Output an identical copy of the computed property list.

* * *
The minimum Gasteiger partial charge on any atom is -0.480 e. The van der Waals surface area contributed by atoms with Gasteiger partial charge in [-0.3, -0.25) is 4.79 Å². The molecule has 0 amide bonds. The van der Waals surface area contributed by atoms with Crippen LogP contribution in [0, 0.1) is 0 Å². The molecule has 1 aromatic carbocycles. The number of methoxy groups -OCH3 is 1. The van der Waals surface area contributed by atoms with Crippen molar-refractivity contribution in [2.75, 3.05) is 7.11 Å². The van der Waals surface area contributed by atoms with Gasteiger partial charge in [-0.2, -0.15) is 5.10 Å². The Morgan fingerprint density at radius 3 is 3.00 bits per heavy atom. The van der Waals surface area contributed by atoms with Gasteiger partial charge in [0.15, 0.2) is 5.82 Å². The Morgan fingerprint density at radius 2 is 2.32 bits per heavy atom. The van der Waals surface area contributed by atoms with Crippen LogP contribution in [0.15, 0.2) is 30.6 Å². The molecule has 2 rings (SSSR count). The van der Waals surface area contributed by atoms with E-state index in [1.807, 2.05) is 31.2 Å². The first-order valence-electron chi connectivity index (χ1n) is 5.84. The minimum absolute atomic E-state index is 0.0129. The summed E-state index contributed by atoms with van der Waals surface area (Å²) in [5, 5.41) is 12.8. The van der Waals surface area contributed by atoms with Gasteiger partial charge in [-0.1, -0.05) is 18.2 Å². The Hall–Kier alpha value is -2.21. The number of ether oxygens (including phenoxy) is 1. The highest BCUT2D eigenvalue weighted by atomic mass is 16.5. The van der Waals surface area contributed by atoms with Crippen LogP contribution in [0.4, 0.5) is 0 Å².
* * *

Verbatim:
The minimum Gasteiger partial charge on any atom is -0.480 e. The van der Waals surface area contributed by atoms with Gasteiger partial charge in [-0.3, -0.25) is 4.79 Å². The molecule has 0 amide bonds. The van der Waals surface area contributed by atoms with Crippen LogP contribution in [0, 0.1) is 0 Å². The molecule has 1 aromatic carbocycles. The number of methoxy groups -OCH3 is 1. The van der Waals surface area contributed by atoms with Crippen molar-refractivity contribution in [2.75, 3.05) is 7.11 Å². The van der Waals surface area contributed by atoms with Gasteiger partial charge in [-0.2, -0.15) is 5.10 Å². The Morgan fingerprint density at radius 3 is 3.00 bits per heavy atom. The van der Waals surface area contributed by atoms with Gasteiger partial charge in [0.15, 0.2) is 5.82 Å². The Morgan fingerprint density at radius 2 is 2.32 bits per heavy atom. The van der Waals surface area contributed by atoms with Crippen LogP contribution in [0.15, 0.2) is 30.6 Å². The molecule has 2 rings (SSSR count). The van der Waals surface area contributed by atoms with E-state index in [1.807, 2.05) is 31.2 Å². The first-order valence-electron chi connectivity index (χ1n) is 5.84. The minimum absolute atomic E-state index is 0.0129. The summed E-state index contributed by atoms with van der Waals surface area (Å²) in [5, 5.41) is 12.8. The van der Waals surface area contributed by atoms with Gasteiger partial charge in [-0.1, -0.05) is 18.2 Å². The Hall–Kier alpha value is -2.21. The number of ether oxygens (including phenoxy) is 1. The highest BCUT2D eigenvalue weighted by atomic mass is 16.5. The van der Waals surface area contributed by atoms with Crippen LogP contribution in [0.4, 0.5) is 0 Å².